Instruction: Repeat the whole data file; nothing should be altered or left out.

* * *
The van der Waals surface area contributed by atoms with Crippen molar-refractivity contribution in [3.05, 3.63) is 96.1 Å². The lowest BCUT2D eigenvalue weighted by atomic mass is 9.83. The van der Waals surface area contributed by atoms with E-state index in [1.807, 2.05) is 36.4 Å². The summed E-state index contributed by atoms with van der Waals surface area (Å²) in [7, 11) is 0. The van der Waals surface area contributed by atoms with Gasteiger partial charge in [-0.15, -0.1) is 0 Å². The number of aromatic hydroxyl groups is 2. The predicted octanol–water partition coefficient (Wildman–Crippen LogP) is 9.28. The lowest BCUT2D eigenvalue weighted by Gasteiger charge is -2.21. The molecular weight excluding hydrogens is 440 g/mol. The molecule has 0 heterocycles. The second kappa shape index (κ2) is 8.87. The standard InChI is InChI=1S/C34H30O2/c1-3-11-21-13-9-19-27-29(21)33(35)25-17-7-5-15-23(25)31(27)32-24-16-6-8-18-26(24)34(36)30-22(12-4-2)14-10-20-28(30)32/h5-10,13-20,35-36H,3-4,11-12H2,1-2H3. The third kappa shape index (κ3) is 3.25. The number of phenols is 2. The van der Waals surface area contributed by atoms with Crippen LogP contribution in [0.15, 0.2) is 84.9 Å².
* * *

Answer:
The van der Waals surface area contributed by atoms with Crippen molar-refractivity contribution in [3.05, 3.63) is 96.1 Å². The lowest BCUT2D eigenvalue weighted by atomic mass is 9.83. The van der Waals surface area contributed by atoms with E-state index in [1.807, 2.05) is 36.4 Å². The summed E-state index contributed by atoms with van der Waals surface area (Å²) in [7, 11) is 0. The van der Waals surface area contributed by atoms with Gasteiger partial charge in [-0.15, -0.1) is 0 Å². The number of aromatic hydroxyl groups is 2. The predicted octanol–water partition coefficient (Wildman–Crippen LogP) is 9.28. The lowest BCUT2D eigenvalue weighted by Gasteiger charge is -2.21. The molecular weight excluding hydrogens is 440 g/mol. The molecule has 0 heterocycles. The second kappa shape index (κ2) is 8.87. The standard InChI is InChI=1S/C34H30O2/c1-3-11-21-13-9-19-27-29(21)33(35)25-17-7-5-15-23(25)31(27)32-24-16-6-8-18-26(24)34(36)30-22(12-4-2)14-10-20-28(30)32/h5-10,13-20,35-36H,3-4,11-12H2,1-2H3. The third kappa shape index (κ3) is 3.25. The number of phenols is 2. The van der Waals surface area contributed by atoms with Crippen LogP contribution in [0.15, 0.2) is 84.9 Å².